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The Message is the Medium

If World War II had been billed more as a war on fascism instead of the war against Germany and Japan, we'd probably still be fighting it today.
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Donald Rumsfeld was in Salt Lake City the other day to tell the American Legion - and the rest of us -- that if we aren't willing to tow the administration's line in Iraq, then we are appeasing the "Islamic fascists" the way the French and British appeased Hitler - and we all know what the result of that was, don't we?

Or do we? Let's say the European powers had stood up to Hitler in Czechoslovakia - what would have happened? In my view, one of two things. The war would have started a year earlier, in 1938, or the war would have started when it did start, in 1939, with the blitzkrieg against Poland. Not to excuse Neville Chamberlain's panglossian view of the Nazis, but I find it hard to believe that a show of resolve on the part of England and France at that time would have kept the German army inside its own borders.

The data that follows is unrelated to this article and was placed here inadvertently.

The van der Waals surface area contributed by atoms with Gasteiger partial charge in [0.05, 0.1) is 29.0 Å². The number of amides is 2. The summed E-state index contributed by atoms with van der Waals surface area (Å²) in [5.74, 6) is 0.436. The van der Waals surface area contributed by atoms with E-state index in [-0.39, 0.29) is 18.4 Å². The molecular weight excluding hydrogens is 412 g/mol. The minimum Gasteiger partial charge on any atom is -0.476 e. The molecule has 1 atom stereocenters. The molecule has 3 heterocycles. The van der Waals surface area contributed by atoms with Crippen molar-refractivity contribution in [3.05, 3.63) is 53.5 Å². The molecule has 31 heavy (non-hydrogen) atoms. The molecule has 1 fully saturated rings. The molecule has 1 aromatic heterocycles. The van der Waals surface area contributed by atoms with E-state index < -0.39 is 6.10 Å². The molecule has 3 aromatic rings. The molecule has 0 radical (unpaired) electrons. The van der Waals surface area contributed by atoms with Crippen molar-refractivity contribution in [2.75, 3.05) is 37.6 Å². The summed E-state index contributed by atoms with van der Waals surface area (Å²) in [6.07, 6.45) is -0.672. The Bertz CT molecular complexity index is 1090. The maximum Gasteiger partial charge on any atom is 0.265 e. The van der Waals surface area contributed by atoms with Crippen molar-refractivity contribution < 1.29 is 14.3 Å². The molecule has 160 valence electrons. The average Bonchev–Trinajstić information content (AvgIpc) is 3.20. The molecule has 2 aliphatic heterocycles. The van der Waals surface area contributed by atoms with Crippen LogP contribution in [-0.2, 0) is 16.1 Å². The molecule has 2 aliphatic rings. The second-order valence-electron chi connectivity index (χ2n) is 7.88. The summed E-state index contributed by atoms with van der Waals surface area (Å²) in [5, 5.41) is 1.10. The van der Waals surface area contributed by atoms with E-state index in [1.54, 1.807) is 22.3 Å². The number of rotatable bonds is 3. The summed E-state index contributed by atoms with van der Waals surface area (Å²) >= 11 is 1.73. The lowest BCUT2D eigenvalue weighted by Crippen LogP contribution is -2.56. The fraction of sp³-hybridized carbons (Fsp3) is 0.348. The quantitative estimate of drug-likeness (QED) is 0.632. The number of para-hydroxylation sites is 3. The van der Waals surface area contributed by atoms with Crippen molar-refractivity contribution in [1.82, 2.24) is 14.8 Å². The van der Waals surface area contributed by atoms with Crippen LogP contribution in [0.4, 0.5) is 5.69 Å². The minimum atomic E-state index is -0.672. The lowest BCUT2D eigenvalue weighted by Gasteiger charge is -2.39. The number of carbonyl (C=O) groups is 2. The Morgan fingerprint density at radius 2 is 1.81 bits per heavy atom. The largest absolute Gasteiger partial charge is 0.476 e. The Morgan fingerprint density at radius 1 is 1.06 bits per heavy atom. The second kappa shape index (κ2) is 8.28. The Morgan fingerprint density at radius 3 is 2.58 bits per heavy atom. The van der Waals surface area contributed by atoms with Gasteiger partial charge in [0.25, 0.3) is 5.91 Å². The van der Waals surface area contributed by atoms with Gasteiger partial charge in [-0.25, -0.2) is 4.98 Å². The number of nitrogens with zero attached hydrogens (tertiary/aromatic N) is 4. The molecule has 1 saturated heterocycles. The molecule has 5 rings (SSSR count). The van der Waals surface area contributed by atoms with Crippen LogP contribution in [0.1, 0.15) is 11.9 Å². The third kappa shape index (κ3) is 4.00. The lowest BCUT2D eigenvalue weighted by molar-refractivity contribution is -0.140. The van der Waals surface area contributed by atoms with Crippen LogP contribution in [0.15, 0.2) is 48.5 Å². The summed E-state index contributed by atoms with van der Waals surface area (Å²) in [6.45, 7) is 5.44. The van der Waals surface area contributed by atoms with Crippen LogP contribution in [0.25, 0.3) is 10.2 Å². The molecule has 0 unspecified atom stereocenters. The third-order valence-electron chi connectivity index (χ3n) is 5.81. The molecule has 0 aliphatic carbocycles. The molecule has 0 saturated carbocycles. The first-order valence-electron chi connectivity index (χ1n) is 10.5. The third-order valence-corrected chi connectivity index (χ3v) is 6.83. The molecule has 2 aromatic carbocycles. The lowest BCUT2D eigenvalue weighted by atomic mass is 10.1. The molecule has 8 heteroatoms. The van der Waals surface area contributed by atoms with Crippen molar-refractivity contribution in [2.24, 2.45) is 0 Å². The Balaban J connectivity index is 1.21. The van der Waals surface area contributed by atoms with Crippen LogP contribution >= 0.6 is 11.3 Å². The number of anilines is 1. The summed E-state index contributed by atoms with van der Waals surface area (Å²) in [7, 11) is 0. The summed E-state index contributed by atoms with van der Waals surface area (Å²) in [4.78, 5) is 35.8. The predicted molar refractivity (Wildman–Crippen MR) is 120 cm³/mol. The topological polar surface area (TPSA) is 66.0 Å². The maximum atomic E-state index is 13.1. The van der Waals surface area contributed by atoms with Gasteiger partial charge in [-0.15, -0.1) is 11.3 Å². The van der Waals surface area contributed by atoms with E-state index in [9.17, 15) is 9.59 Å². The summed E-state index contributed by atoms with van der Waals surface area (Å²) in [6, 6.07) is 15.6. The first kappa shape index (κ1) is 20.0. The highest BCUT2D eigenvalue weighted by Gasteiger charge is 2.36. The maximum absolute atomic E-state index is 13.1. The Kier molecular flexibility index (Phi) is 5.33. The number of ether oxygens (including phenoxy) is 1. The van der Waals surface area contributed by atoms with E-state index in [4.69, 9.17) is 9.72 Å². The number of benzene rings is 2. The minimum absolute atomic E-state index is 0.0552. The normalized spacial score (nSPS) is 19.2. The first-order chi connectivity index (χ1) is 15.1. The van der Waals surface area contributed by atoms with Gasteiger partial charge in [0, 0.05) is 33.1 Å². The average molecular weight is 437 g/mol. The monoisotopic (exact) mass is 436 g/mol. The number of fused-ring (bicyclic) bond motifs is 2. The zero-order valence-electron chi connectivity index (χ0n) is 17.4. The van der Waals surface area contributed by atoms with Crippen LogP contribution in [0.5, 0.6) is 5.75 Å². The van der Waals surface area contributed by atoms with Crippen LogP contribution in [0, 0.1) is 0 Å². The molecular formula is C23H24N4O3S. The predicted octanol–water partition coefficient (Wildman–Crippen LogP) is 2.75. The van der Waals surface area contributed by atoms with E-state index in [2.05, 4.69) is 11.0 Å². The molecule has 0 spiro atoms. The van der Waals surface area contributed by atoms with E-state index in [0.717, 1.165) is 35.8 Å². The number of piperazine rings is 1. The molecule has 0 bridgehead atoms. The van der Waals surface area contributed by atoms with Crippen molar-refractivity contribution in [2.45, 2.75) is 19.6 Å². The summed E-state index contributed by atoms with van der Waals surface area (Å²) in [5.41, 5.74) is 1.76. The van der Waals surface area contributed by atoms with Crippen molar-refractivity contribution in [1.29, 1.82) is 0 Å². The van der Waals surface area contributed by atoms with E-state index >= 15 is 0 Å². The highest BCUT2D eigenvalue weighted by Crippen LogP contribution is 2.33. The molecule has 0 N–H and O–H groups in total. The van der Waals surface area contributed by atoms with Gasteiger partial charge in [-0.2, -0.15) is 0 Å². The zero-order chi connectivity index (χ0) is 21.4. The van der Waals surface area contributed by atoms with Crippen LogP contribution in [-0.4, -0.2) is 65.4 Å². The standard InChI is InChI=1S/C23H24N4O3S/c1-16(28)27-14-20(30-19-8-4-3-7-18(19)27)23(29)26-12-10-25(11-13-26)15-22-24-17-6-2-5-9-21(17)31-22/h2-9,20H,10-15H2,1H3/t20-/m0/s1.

The point is, Germany was bent on war, and the allied countries were not. They did what non-militaristic countries do - they tried to avoid war until the last possible moment. This also explains why the U.S. did not enter the war until Pearl Harbor. It was only on December 7 that it became apparent we had no other choice, that the majority of Americans would accept no other choice. Up until then, pro-war sentiment in the U.S. had simply not reached critical mass. War, again for non-militaristic nations, is truly a policy of last resort. A policy that makes sense only when no other options remain.

To apply this pre-WWII historical model to the present-day Middle East or anywhere else in today's world is problematic to say the least. In fact, it makes absolutely no sense at all. There is no Third Reich of "Islamic extremists." In other words, they are not a singular geopolitical body that we can declare war against. That's why we've been fighting a "War on Terror" instead of a war on something more specific. It's a disingenuous attempt to create a climate of fear that allows for the "policy of last resort" to be applied across many borders and in many unrelated situations. To consider the war in Iraq (as the Bush administration does) a subset of the War on Terror is ludicrous; if World War II had been billed more as a war on fascism instead of the war against Germany and Japan, we'd probably still be fighting it today. Or at least trying to come up with justifications for why we didn't fight fascism after WWII, but instead spent the Cold War shoring up every fascist right-wing government we could find.